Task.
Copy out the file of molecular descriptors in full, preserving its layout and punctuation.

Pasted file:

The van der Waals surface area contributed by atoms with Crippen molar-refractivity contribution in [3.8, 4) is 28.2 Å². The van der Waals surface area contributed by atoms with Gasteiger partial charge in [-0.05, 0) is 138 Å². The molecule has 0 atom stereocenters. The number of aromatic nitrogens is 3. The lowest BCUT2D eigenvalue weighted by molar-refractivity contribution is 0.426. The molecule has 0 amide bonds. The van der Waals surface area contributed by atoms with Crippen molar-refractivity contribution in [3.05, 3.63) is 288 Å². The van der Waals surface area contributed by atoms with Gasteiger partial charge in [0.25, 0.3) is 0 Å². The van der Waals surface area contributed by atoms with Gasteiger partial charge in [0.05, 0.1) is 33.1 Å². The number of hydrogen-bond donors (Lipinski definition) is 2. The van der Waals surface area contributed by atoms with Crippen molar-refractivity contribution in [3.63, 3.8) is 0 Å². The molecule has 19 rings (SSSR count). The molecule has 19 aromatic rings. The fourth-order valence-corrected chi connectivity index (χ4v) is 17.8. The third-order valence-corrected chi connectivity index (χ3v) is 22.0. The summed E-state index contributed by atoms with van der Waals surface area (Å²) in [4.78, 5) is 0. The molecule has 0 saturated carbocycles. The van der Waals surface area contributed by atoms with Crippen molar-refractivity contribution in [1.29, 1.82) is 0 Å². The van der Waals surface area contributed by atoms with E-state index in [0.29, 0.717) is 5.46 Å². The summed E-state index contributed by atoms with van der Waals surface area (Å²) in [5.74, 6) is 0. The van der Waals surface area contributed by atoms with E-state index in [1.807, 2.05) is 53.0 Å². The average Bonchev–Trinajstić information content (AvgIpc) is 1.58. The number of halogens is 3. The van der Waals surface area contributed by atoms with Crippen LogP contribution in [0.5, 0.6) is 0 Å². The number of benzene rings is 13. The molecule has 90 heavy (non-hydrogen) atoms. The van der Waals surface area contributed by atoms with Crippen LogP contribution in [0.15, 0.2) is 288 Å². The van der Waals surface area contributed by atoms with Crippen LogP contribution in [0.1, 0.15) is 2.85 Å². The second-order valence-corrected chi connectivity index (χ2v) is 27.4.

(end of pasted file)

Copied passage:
The van der Waals surface area contributed by atoms with Crippen molar-refractivity contribution in [3.8, 4) is 28.2 Å². The van der Waals surface area contributed by atoms with Gasteiger partial charge in [-0.05, 0) is 138 Å². The molecule has 0 atom stereocenters. The number of aromatic nitrogens is 3. The lowest BCUT2D eigenvalue weighted by molar-refractivity contribution is 0.426. The molecule has 0 amide bonds. The van der Waals surface area contributed by atoms with Crippen molar-refractivity contribution in [3.05, 3.63) is 288 Å². The van der Waals surface area contributed by atoms with Gasteiger partial charge in [0.25, 0.3) is 0 Å². The van der Waals surface area contributed by atoms with Gasteiger partial charge in [0.05, 0.1) is 33.1 Å². The number of hydrogen-bond donors (Lipinski definition) is 2. The van der Waals surface area contributed by atoms with Crippen molar-refractivity contribution in [3.63, 3.8) is 0 Å². The molecule has 19 rings (SSSR count). The molecule has 19 aromatic rings. The fourth-order valence-corrected chi connectivity index (χ4v) is 17.8. The third-order valence-corrected chi connectivity index (χ3v) is 22.0. The summed E-state index contributed by atoms with van der Waals surface area (Å²) in [4.78, 5) is 0. The molecule has 0 saturated carbocycles. The van der Waals surface area contributed by atoms with Crippen molar-refractivity contribution in [1.29, 1.82) is 0 Å². The van der Waals surface area contributed by atoms with E-state index in [0.29, 0.717) is 5.46 Å². The summed E-state index contributed by atoms with van der Waals surface area (Å²) in [5.74, 6) is 0. The van der Waals surface area contributed by atoms with E-state index in [1.807, 2.05) is 53.0 Å². The average Bonchev–Trinajstić information content (AvgIpc) is 1.58. The number of halogens is 3. The van der Waals surface area contributed by atoms with Crippen LogP contribution in [0.5, 0.6) is 0 Å². The number of benzene rings is 13. The molecule has 90 heavy (non-hydrogen) atoms. The van der Waals surface area contributed by atoms with Crippen LogP contribution in [0.15, 0.2) is 288 Å². The van der Waals surface area contributed by atoms with Crippen LogP contribution in [0.1, 0.15) is 2.85 Å². The second-order valence-corrected chi connectivity index (χ2v) is 27.4.